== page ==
It is almost hard to believe that for more than a decade our children have enjoyed the “Dora the Explorer” series on Nickelodeon. The show is geared for the viewing pleasure of preschoolers, but one character on the show continues to worry me: Swiper. Swiper is a sneaky, thieving bully that takes things from Dora or her friends. My concern is whether or not our children are learning to enjoy the thrill of being a cruel bully from Swiper and other TV bullies as well.
Children like different characters for a variety of reasons, but Swiper’s character has no point, other than to show a villain. We spend a lot of effort as parents to get children to stand up to bullies, but how much effort is going into preventing our children from being the school bully? When we see incorrect behaviors in children’s programming do we use this as a platform for discussion with our child? And are we nurturing our children to be compassionate to others regardless of race, gender, religion, etc.
As parents we must have a plan of action to teach our children to care about others; thus, helping to prevent bullies from forming. I recently watched a CNN report about Michael Palomino, a father who saw his son with six of his friends on a YouTube video bullying 1 other kid. The father turned his son into the authorities and now his son is in jail. This story is heart-breaking for all involved, but wouldn’t it be great if we recognized the signs and behaviors of bullying within our kids before they act out?
Do you know the signs of bullying? What are the preventative measures that we can try to help deter these behaviors from growing within our children?
Some aggression is not entirely negative. In fact, it is a part of growing up. Some people call it aggression, while others refer to it as assertiveness. Dr. Claudia M. Gold reports in her article Prevent bullying by accepting healthy aggression that “If a child does not have a way to think about his feelings, he is likely to simply act them out. Children who continue, as they grow up, to behave in aggressive ways that are inappropriate for their age are often describes [SIC] as “impulsive.” Impulsive literally means to act without thinking. A child needs to learn from the adults around him how to think about his feelings” (source).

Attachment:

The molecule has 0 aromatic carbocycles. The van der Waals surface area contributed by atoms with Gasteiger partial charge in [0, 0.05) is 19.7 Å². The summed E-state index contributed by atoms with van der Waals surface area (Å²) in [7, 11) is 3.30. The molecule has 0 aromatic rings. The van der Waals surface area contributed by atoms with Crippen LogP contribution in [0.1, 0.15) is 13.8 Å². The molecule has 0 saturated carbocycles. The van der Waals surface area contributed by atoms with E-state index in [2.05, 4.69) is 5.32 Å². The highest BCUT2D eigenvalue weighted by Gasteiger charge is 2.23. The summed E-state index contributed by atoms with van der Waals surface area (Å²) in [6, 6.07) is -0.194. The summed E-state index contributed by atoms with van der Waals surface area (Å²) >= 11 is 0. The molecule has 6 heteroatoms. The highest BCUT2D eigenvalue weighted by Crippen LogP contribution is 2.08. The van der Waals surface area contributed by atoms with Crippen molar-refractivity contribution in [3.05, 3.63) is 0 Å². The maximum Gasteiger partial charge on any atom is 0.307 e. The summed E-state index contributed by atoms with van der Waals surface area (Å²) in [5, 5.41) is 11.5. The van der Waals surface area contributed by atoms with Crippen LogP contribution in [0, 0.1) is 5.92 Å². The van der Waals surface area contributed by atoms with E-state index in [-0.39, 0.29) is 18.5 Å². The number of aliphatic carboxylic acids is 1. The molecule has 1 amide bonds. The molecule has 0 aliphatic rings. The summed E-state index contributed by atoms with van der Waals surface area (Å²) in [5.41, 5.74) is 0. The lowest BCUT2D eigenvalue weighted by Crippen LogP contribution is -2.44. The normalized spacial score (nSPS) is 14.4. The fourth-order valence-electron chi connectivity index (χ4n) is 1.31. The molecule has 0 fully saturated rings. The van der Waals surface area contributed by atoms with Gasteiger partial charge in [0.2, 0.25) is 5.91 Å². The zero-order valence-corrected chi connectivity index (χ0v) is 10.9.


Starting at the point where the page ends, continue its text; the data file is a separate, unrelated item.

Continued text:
Excessive aggression in children however, has been linked to children who may have suffered from childhood abuse, beatings, witnessing hostility within a marriage, etc. So what can we do? For starters, when our children are young even toddlers we need to recognize these behaviors and teach them healthy ways to channel their aggression/express their feelings. Depending on the child writing, dancing, drawing, singing, fixing things etc are all different ways a child can use their talents to express themselves.
Healthy self-esteem is challenged in most children during their early years, but the insecurities they may feel does not always have a negative effect on their behavior in relation to other children. Both the bully and the child being bullied are experiencing different forms of insecurity. As parents it is important to support our children so they will be able to build their self-esteem. We need to let them know when they make good decisions to encourage them to make more. Personally, we need to exemplify the behaviors that we want our little ones to learn. As adults, we need to model self-assurance, strength, positive thinking, self-awareness, self-control, contentment, etc.
Poor Parent-child Examples